Restoring mangroves, building livelihoods

Wednesday, 5 February 2020 00:00 -     - {{hitsCtrl.values.hits}}

SLYCAN Trust Executive Director Vositha Wijenayake mapping out the scope and potential activities of the project 


The Marine Environment Protection Authority (MEPA) of the Ministry of Environment and Wildlife Resources, in collaboration with SLYCAN Trust, recently organised a stakeholder consultation on mangrove ecosystem restoration and identifying the potential for community livelihood development in Gampaha district. 

The consultation, held at The Gateway Hotel, Airport Garden Hotel, was attended by many local Government officers as well as officers from the Ministry of Environment. MEPA General Manager/CEO Dr. P.B. Terney Pradeep Kumara facilitated the event.  

MEPA General Manager/CEO Dr. P.B. Terney Pradeep Kumara

Mangrove forests are immensely productive coastal ecosystems. They filter carbon from the air, protect the shoreline, offer habitats for countless species of plants and animals, and provide raw materials for construction, food, handicrafts, or medicine. They are sites of stunning natural beauty, hold cultural significance, and can promote the wellbeing of local communities.

Twenty two species of Mangroves thrive along the coastline of Sri Lanka, but they have suffered destruction and degradation in the past. Restoring and expanding mangrove areas will reduce the impacts of climate change on Sri Lanka and support the sustainable development of coastal communities. 

For the communities living around them, mangrove ecosystems offer many economic opportunities, from harvesting mangrove apples to investing in eco-tourism. The consultation aims to bring together relevant government agencies and stakeholders to map out ways to connect mangrove restoration and conservation to livelihood development and economic diversification in the district, especially in the selected site for restoration in Dikowita.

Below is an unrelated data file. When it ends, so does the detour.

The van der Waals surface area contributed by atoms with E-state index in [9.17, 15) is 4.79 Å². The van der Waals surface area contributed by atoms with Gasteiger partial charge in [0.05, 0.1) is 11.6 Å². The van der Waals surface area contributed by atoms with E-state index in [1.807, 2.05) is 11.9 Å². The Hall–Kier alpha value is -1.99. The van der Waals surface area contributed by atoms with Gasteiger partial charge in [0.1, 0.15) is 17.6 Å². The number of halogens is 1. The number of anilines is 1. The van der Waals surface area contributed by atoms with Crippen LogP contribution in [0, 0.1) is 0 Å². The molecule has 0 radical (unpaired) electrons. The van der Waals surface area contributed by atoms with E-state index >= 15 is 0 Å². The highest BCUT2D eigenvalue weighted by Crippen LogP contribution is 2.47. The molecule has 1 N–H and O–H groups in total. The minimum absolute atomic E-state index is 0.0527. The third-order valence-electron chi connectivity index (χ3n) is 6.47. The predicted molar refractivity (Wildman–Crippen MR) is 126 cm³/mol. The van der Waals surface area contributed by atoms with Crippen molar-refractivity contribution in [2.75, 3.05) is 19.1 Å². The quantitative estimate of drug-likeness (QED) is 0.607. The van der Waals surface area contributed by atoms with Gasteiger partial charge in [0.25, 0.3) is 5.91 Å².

“Dikowita mangrove site is one that is degraded and is victim to pollution. It is important that a structured approach is implemented for the restoration of this mangrove site,” said Dr P.B. Terney Pradeep Kumara. 

Highlighting the planned out activities for restoration of mangroves and enhancing economic and livelihood activities of the communities dependent on the mangrove ecosystems, SLYCAN Trust Executive Director Vositha Wijenayake said: “At this site we hope to start activities addressing the existing pollution, and then working with the community to implement activities linked to eco-tourism, and other relevant activities identified by the key stakeholders working on mangroves at national level, especially in the Gampaha district. The activities conducted in Gampaha district could be scaled up to apply to mangrove restoration activities in Sri Lanka.”

Other activities discussed for implementation in the area include setting up of mangrove nurseries, and a mechanism to ensure proper waste management. It was agreed that these activities should be channelled through a multi-stakeholder process, including the community. 

As a follow-up to the consultation, a field visit in mid-February was planned to better scope out the livelihood options in the area, and a biodiversity survey to help in better understanding the ecosystem. 

SLYCAN Trust works to contribute to collective local and global efforts to address impacts of climate change, animal welfare, as well as social and economic issues hindering social justice. The organisation achieves objectives through policy advocacy, action campaigns, ground-level action, outreach and networking with like-minded organisations, awareness creation and capacity building. 

Blue Green Protectors Project of SLYCAN Trust focusing on mangrove ecosystem restoration is implemented with the support with entities such as Mitsubishi Corporation in Sri Lanka, and Drowning Islands.